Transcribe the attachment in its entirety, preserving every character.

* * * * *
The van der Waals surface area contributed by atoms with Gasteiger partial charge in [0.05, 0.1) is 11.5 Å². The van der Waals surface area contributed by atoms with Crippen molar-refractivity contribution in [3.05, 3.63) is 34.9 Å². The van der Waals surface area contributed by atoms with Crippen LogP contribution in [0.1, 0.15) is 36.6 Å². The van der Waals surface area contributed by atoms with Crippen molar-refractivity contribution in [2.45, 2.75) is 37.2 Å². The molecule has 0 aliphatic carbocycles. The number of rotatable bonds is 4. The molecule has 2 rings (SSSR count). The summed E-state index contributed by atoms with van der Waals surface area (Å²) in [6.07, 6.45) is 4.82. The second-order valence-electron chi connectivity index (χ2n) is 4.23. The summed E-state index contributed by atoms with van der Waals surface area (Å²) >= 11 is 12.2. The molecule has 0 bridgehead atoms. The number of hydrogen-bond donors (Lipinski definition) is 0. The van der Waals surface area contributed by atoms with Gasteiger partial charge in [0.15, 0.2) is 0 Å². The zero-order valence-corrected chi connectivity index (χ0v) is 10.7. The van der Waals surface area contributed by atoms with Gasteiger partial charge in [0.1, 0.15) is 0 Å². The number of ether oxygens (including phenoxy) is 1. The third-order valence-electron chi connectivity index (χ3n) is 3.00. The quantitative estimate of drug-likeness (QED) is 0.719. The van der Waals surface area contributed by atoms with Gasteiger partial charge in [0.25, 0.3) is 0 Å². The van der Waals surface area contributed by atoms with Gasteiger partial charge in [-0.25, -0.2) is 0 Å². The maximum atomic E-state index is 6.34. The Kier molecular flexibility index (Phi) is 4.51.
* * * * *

The van der Waals surface area contributed by atoms with Gasteiger partial charge in [0.05, 0.1) is 11.5 Å². The van der Waals surface area contributed by atoms with Crippen molar-refractivity contribution in [3.05, 3.63) is 34.9 Å². The van der Waals surface area contributed by atoms with Crippen LogP contribution in [0.1, 0.15) is 36.6 Å². The van der Waals surface area contributed by atoms with Crippen molar-refractivity contribution in [2.45, 2.75) is 37.2 Å². The molecule has 0 aliphatic carbocycles. The number of rotatable bonds is 4. The molecule has 2 rings (SSSR count). The summed E-state index contributed by atoms with van der Waals surface area (Å²) in [6.07, 6.45) is 4.82. The second-order valence-electron chi connectivity index (χ2n) is 4.23. The summed E-state index contributed by atoms with van der Waals surface area (Å²) >= 11 is 12.2. The molecule has 0 bridgehead atoms. The number of hydrogen-bond donors (Lipinski definition) is 0. The van der Waals surface area contributed by atoms with Gasteiger partial charge in [0.15, 0.2) is 0 Å². The zero-order valence-corrected chi connectivity index (χ0v) is 10.7. The van der Waals surface area contributed by atoms with Gasteiger partial charge in [0.1, 0.15) is 0 Å². The number of ether oxygens (including phenoxy) is 1. The third-order valence-electron chi connectivity index (χ3n) is 3.00. The quantitative estimate of drug-likeness (QED) is 0.719. The van der Waals surface area contributed by atoms with Gasteiger partial charge in [0.25, 0.3) is 0 Å². The van der Waals surface area contributed by atoms with Gasteiger partial charge in [-0.25, -0.2) is 0 Å². The maximum atomic E-state index is 6.34. The Kier molecular flexibility index (Phi) is 4.51.